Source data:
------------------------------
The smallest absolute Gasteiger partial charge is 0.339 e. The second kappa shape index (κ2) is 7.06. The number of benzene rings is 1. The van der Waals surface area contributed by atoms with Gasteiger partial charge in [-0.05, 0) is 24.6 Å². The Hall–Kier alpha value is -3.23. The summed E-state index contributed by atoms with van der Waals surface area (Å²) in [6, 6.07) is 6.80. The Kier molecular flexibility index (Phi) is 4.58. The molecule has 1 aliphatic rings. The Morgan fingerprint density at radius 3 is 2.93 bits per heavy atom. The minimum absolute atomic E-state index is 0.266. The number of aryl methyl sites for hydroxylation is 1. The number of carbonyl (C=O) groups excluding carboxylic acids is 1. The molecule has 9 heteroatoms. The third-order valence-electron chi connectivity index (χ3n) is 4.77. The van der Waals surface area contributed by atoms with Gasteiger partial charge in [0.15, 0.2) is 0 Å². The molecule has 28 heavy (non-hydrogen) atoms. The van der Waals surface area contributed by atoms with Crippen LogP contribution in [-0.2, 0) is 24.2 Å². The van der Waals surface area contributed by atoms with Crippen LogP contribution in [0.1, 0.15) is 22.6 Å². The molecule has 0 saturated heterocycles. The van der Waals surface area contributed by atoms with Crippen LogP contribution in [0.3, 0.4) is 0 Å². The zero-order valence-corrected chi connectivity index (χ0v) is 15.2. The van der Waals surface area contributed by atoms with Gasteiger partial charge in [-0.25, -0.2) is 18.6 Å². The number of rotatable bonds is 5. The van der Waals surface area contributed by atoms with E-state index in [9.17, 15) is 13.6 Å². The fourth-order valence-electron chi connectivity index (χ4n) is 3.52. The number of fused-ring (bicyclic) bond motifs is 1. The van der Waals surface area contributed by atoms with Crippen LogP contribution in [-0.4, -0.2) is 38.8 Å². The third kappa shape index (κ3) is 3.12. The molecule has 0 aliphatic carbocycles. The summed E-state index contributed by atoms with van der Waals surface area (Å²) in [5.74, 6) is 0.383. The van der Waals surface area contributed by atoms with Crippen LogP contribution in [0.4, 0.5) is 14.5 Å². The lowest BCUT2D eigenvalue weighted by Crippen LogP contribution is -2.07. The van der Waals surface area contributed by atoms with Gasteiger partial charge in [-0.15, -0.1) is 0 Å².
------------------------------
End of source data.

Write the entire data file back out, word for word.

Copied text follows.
The smallest absolute Gasteiger partial charge is 0.339 e. The second kappa shape index (κ2) is 7.06. The number of benzene rings is 1. The van der Waals surface area contributed by atoms with Gasteiger partial charge in [-0.05, 0) is 24.6 Å². The Hall–Kier alpha value is -3.23. The summed E-state index contributed by atoms with van der Waals surface area (Å²) in [6, 6.07) is 6.80. The Kier molecular flexibility index (Phi) is 4.58. The molecule has 1 aliphatic rings. The Morgan fingerprint density at radius 3 is 2.93 bits per heavy atom. The minimum absolute atomic E-state index is 0.266. The number of aryl methyl sites for hydroxylation is 1. The number of carbonyl (C=O) groups excluding carboxylic acids is 1. The molecule has 9 heteroatoms. The third-order valence-electron chi connectivity index (χ3n) is 4.77. The van der Waals surface area contributed by atoms with Gasteiger partial charge in [0.15, 0.2) is 0 Å². The molecule has 28 heavy (non-hydrogen) atoms. The van der Waals surface area contributed by atoms with Crippen LogP contribution in [-0.2, 0) is 24.2 Å². The van der Waals surface area contributed by atoms with Crippen LogP contribution in [0.1, 0.15) is 22.6 Å². The molecule has 0 saturated heterocycles. The van der Waals surface area contributed by atoms with Crippen LogP contribution in [0.3, 0.4) is 0 Å². The zero-order valence-corrected chi connectivity index (χ0v) is 15.2. The van der Waals surface area contributed by atoms with Gasteiger partial charge in [-0.25, -0.2) is 18.6 Å². The number of rotatable bonds is 5. The van der Waals surface area contributed by atoms with E-state index in [9.17, 15) is 13.6 Å². The fourth-order valence-electron chi connectivity index (χ4n) is 3.52. The number of fused-ring (bicyclic) bond motifs is 1. The van der Waals surface area contributed by atoms with Crippen LogP contribution in [-0.4, -0.2) is 38.8 Å². The third kappa shape index (κ3) is 3.12. The molecule has 0 aliphatic carbocycles. The summed E-state index contributed by atoms with van der Waals surface area (Å²) in [5.74, 6) is 0.383. The van der Waals surface area contributed by atoms with Crippen LogP contribution in [0.4, 0.5) is 14.5 Å². The lowest BCUT2D eigenvalue weighted by Crippen LogP contribution is -2.07. The van der Waals surface area contributed by atoms with Gasteiger partial charge in [-0.15, -0.1) is 0 Å².